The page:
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D of E

The Duke of Edinburgh’s Award Scheme was founded in 1956 by HRH The Duke of Edinburgh. His aim was to give the young people of the time a challenge to go out and experience different physical activities, meet people and make new friends, become more self-sufficient, to help others and develop new skills. These are still very much relevant today.

The DofE Award, as it is more popularly known today, is open to all Priory City of Lincoln Academy students from the age of 14. There are three Award levels: Bronze, Silver and Gold.

Within each level there are four sections, although at Gold level the scheme includes a fifth “residential element”. The sections are: Physical, Skills, Volunteering, and Expedition.

Self-development plays a key part of the Scheme. As students progress through the levels, the time element within sections becomes longer, culminating in 12 months for Gold and a 50-mile expedition in "Wild Country" over four days.

There is a registration fee which is paid via the Academy to Lincolnshire County Council, the operating authority.

Although the Scheme is available to anyone between the ages of 14 and 25, it is the aim of the Academy that the Awards are completed within the time frame of Year 9 to Year 13. There are 10 “Guiding Principles” which are at the heart of the Scheme and drive the programmes.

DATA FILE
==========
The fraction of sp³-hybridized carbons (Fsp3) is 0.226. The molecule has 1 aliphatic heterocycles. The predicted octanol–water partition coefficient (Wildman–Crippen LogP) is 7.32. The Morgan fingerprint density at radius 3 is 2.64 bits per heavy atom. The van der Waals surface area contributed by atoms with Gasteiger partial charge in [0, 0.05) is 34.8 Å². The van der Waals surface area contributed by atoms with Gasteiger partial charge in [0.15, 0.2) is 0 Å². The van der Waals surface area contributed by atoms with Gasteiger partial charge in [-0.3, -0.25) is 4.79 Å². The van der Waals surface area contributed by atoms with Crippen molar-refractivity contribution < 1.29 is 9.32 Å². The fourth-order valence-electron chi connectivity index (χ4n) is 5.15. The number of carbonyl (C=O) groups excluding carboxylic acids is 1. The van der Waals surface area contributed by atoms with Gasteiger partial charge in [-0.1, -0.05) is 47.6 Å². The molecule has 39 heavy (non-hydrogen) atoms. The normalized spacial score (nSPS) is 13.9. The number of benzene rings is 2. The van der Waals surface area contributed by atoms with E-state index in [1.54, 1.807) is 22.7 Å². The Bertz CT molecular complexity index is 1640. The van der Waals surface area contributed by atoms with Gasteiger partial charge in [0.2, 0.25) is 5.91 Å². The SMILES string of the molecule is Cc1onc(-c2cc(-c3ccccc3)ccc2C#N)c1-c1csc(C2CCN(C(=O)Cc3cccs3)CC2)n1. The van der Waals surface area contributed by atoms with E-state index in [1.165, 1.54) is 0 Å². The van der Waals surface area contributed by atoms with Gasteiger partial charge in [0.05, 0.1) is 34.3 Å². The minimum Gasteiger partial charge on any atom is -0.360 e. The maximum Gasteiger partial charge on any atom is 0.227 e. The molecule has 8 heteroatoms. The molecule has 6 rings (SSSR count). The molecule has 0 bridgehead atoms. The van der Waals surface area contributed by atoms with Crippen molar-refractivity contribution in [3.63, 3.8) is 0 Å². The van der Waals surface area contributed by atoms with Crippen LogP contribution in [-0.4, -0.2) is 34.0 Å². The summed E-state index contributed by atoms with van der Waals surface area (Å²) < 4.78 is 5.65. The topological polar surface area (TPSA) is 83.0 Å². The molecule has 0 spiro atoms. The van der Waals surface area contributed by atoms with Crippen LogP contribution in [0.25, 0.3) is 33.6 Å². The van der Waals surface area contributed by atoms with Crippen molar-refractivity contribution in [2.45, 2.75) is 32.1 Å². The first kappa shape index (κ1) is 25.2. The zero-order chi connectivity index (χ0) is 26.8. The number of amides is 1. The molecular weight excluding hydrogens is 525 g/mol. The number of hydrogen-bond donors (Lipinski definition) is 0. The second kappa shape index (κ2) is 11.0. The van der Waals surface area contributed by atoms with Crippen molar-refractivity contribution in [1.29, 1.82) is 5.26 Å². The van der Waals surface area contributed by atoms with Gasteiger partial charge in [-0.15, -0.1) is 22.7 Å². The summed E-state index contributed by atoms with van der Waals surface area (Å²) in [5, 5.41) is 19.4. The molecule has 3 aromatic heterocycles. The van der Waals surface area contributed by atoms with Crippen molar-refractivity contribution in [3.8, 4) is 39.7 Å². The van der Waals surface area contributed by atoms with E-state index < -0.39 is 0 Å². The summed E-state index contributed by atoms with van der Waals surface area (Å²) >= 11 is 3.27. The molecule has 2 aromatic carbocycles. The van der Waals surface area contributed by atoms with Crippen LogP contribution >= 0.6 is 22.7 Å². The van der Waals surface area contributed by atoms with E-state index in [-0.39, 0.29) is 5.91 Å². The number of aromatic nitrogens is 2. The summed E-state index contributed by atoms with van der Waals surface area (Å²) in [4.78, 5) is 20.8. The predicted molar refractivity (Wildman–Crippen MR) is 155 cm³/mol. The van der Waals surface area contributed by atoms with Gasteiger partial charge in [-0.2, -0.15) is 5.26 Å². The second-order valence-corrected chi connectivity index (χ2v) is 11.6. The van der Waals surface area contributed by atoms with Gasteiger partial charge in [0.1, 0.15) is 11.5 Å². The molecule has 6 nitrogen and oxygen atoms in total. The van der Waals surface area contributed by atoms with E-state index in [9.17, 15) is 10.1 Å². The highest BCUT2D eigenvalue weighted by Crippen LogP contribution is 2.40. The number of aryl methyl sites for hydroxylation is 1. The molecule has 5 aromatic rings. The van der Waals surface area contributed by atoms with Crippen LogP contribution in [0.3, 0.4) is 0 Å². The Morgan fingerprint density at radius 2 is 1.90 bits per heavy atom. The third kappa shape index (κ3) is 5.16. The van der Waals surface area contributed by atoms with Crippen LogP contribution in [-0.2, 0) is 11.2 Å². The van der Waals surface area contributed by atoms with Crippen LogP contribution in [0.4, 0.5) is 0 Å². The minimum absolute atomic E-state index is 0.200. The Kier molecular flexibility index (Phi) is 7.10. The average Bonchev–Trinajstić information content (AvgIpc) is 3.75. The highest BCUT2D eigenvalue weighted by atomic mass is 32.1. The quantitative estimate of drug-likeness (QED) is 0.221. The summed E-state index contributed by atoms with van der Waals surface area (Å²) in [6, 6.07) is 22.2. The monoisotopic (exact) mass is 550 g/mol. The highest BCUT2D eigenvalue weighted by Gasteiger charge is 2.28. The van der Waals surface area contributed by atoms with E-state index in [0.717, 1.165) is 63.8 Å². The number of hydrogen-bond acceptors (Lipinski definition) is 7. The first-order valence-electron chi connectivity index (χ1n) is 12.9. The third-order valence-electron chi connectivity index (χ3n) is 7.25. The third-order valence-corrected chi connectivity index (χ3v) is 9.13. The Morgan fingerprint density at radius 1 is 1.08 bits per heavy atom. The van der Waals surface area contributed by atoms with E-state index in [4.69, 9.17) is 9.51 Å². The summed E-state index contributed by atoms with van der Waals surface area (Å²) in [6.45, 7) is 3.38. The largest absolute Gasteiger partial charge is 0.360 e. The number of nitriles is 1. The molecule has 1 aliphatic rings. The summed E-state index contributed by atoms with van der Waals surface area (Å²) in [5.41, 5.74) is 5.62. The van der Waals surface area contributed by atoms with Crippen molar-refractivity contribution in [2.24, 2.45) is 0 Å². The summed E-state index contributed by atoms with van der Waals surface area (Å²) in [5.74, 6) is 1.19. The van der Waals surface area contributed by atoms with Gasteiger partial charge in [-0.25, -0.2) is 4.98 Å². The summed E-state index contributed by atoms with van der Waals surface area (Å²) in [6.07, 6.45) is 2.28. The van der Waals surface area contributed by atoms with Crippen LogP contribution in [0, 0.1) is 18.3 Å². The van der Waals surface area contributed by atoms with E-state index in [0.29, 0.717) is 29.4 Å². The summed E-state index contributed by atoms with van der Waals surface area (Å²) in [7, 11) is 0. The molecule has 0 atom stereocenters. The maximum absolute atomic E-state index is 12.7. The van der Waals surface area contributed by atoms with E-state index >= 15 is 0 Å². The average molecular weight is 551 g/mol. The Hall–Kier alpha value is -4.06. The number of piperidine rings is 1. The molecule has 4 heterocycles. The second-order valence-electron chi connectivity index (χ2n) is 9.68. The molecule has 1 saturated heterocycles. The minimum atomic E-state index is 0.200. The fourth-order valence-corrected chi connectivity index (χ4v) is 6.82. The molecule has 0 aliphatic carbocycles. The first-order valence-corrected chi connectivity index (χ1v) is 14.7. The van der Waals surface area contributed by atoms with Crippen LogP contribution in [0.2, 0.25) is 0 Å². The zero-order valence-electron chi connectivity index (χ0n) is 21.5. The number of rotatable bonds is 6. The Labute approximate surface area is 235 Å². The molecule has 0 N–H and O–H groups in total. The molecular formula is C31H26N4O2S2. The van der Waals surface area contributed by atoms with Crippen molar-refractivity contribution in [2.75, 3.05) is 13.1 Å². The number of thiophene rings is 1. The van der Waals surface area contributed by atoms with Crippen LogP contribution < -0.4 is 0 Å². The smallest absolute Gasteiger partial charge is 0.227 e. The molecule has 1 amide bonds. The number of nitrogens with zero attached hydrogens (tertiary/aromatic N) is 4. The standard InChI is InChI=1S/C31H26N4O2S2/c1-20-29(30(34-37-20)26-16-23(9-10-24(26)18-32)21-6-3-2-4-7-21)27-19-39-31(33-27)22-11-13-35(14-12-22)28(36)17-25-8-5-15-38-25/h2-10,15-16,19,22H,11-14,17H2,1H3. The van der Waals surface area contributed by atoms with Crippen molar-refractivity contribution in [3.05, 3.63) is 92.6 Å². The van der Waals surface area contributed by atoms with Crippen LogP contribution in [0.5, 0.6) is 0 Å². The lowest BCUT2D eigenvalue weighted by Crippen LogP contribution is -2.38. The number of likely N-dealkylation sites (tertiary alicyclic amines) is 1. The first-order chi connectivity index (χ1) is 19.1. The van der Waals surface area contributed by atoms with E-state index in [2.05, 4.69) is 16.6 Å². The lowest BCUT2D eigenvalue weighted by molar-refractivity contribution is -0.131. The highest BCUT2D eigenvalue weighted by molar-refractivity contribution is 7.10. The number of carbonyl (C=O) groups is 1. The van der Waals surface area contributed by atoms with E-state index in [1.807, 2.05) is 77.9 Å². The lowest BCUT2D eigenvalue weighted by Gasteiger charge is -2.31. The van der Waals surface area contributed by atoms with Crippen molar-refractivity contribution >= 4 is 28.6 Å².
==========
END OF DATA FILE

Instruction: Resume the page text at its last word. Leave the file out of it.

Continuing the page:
Guiding Principles

  • The Scheme is non competitive.
  • The Award should be achievable by all.
  • It is voluntary.
  • The Scheme should inspire personal and social development.
  • The Award is personalised to fit the needs of the individual participant.
  • The student should complete a balanced and wide-ranging programme.
  • The Scheme is progressive through its levels in terms of time, commitment and responsibility from the student.
  • Before starting an activity, the students are encouraged to set their own challenging goals; the aim being that if they achieve these and show improvement, they will achieve the Award.
  • The Duke of Edinburgh’s Award programme demands a high commitment and level of perseverance.
  • The student should find the Scheme both enjoyable and rewarding.

The Academy supports the students in many ways, encouraging them and where appropriate helping them to find volunteer work, for example.

The benefits to the students involved in the Scheme are many and they may not come to realise some until years later.

The Priory City of Lincoln Academy wishes the students every success while involved in the Scheme, and hope that they thoroughly enjoy their time involved in The DofE Award.

Any queries please contact Mr Chris Hill, Assistant Headteacher at the Academy.

 

  1. Initial Bronze letter Oct 14

The Priory Federation of Academies, Lincoln